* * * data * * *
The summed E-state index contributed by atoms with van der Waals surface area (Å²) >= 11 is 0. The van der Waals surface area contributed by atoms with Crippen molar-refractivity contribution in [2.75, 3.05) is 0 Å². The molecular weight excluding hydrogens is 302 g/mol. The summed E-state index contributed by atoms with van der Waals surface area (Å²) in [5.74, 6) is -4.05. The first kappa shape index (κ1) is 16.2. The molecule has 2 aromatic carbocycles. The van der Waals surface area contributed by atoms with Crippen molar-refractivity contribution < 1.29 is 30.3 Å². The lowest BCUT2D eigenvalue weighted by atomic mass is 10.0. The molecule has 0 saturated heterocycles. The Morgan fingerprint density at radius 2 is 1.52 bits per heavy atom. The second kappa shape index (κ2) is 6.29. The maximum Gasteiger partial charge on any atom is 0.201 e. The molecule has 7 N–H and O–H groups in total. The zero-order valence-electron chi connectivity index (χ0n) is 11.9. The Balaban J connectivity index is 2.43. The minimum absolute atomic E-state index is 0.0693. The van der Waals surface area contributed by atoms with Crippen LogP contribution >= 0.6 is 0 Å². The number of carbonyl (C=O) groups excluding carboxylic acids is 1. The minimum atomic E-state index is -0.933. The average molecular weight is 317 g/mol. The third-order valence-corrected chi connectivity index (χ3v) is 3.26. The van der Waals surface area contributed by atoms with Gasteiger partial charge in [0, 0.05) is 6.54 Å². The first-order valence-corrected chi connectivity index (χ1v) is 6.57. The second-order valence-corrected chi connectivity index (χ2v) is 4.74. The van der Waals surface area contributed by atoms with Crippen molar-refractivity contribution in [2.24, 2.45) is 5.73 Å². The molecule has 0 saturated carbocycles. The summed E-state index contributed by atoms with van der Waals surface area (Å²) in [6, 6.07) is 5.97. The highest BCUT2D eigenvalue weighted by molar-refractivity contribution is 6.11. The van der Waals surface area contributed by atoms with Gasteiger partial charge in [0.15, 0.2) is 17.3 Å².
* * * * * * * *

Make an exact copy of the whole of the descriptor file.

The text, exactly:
The summed E-state index contributed by atoms with van der Waals surface area (Å²) >= 11 is 0. The van der Waals surface area contributed by atoms with Crippen molar-refractivity contribution in [2.75, 3.05) is 0 Å². The molecular weight excluding hydrogens is 302 g/mol. The summed E-state index contributed by atoms with van der Waals surface area (Å²) in [5.74, 6) is -4.05. The first kappa shape index (κ1) is 16.2. The molecule has 2 aromatic carbocycles. The van der Waals surface area contributed by atoms with Crippen molar-refractivity contribution < 1.29 is 30.3 Å². The lowest BCUT2D eigenvalue weighted by atomic mass is 10.0. The molecule has 0 saturated heterocycles. The Morgan fingerprint density at radius 2 is 1.52 bits per heavy atom. The second kappa shape index (κ2) is 6.29. The maximum Gasteiger partial charge on any atom is 0.201 e. The molecule has 7 N–H and O–H groups in total. The zero-order valence-electron chi connectivity index (χ0n) is 11.9. The Balaban J connectivity index is 2.43. The minimum absolute atomic E-state index is 0.0693. The van der Waals surface area contributed by atoms with Crippen LogP contribution >= 0.6 is 0 Å². The number of carbonyl (C=O) groups excluding carboxylic acids is 1. The minimum atomic E-state index is -0.933. The average molecular weight is 317 g/mol. The third-order valence-corrected chi connectivity index (χ3v) is 3.26. The van der Waals surface area contributed by atoms with Gasteiger partial charge in [0, 0.05) is 6.54 Å². The first-order valence-corrected chi connectivity index (χ1v) is 6.57. The second-order valence-corrected chi connectivity index (χ2v) is 4.74. The van der Waals surface area contributed by atoms with Crippen molar-refractivity contribution in [2.24, 2.45) is 5.73 Å². The molecule has 0 saturated carbocycles. The summed E-state index contributed by atoms with van der Waals surface area (Å²) in [6, 6.07) is 5.97. The highest BCUT2D eigenvalue weighted by molar-refractivity contribution is 6.11. The van der Waals surface area contributed by atoms with Gasteiger partial charge in [0.15, 0.2) is 17.3 Å².